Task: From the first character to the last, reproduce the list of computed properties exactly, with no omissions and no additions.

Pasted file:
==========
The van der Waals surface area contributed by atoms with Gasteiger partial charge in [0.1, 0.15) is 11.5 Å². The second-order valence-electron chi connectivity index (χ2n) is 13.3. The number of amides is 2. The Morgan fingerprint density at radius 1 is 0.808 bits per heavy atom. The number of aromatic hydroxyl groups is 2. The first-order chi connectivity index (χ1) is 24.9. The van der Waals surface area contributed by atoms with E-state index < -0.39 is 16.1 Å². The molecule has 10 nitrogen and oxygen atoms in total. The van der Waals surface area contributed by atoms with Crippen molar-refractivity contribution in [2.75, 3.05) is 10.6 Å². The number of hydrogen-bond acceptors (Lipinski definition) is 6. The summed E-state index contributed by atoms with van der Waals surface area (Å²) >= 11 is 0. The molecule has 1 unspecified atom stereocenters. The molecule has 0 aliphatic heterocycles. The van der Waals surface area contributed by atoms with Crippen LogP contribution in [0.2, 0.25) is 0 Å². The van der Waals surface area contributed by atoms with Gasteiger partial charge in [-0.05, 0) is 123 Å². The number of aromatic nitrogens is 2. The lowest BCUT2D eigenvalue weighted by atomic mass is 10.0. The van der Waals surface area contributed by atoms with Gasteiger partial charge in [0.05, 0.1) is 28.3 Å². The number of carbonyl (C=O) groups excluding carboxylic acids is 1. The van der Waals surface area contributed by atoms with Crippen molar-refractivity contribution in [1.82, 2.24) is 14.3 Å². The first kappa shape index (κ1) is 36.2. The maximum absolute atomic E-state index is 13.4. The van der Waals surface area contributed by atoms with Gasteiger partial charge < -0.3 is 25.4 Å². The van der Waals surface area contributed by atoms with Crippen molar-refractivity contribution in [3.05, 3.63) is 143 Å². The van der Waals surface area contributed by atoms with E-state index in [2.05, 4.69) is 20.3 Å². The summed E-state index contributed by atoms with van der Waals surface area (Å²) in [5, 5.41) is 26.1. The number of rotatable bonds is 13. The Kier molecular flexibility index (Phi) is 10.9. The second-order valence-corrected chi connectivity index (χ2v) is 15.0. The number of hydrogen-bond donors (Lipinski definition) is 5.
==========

The van der Waals surface area contributed by atoms with Gasteiger partial charge in [0.1, 0.15) is 11.5 Å². The second-order valence-electron chi connectivity index (χ2n) is 13.3. The number of amides is 2. The Morgan fingerprint density at radius 1 is 0.808 bits per heavy atom. The number of aromatic hydroxyl groups is 2. The first-order chi connectivity index (χ1) is 24.9. The van der Waals surface area contributed by atoms with E-state index < -0.39 is 16.1 Å². The molecule has 10 nitrogen and oxygen atoms in total. The van der Waals surface area contributed by atoms with Crippen molar-refractivity contribution in [2.75, 3.05) is 10.6 Å². The number of hydrogen-bond acceptors (Lipinski definition) is 6. The summed E-state index contributed by atoms with van der Waals surface area (Å²) >= 11 is 0. The molecule has 1 unspecified atom stereocenters. The molecule has 0 aliphatic heterocycles. The van der Waals surface area contributed by atoms with Crippen LogP contribution in [0.2, 0.25) is 0 Å². The van der Waals surface area contributed by atoms with Gasteiger partial charge in [-0.05, 0) is 123 Å². The number of aromatic nitrogens is 2. The lowest BCUT2D eigenvalue weighted by atomic mass is 10.0. The van der Waals surface area contributed by atoms with Gasteiger partial charge in [0.05, 0.1) is 28.3 Å². The number of carbonyl (C=O) groups excluding carboxylic acids is 1. The van der Waals surface area contributed by atoms with Crippen molar-refractivity contribution in [1.82, 2.24) is 14.3 Å². The first kappa shape index (κ1) is 36.2. The maximum absolute atomic E-state index is 13.4. The van der Waals surface area contributed by atoms with Gasteiger partial charge < -0.3 is 25.4 Å². The van der Waals surface area contributed by atoms with Crippen molar-refractivity contribution in [3.05, 3.63) is 143 Å². The van der Waals surface area contributed by atoms with E-state index in [2.05, 4.69) is 20.3 Å². The summed E-state index contributed by atoms with van der Waals surface area (Å²) in [5, 5.41) is 26.1. The number of rotatable bonds is 13. The Kier molecular flexibility index (Phi) is 10.9. The second-order valence-corrected chi connectivity index (χ2v) is 15.0. The number of hydrogen-bond donors (Lipinski definition) is 5.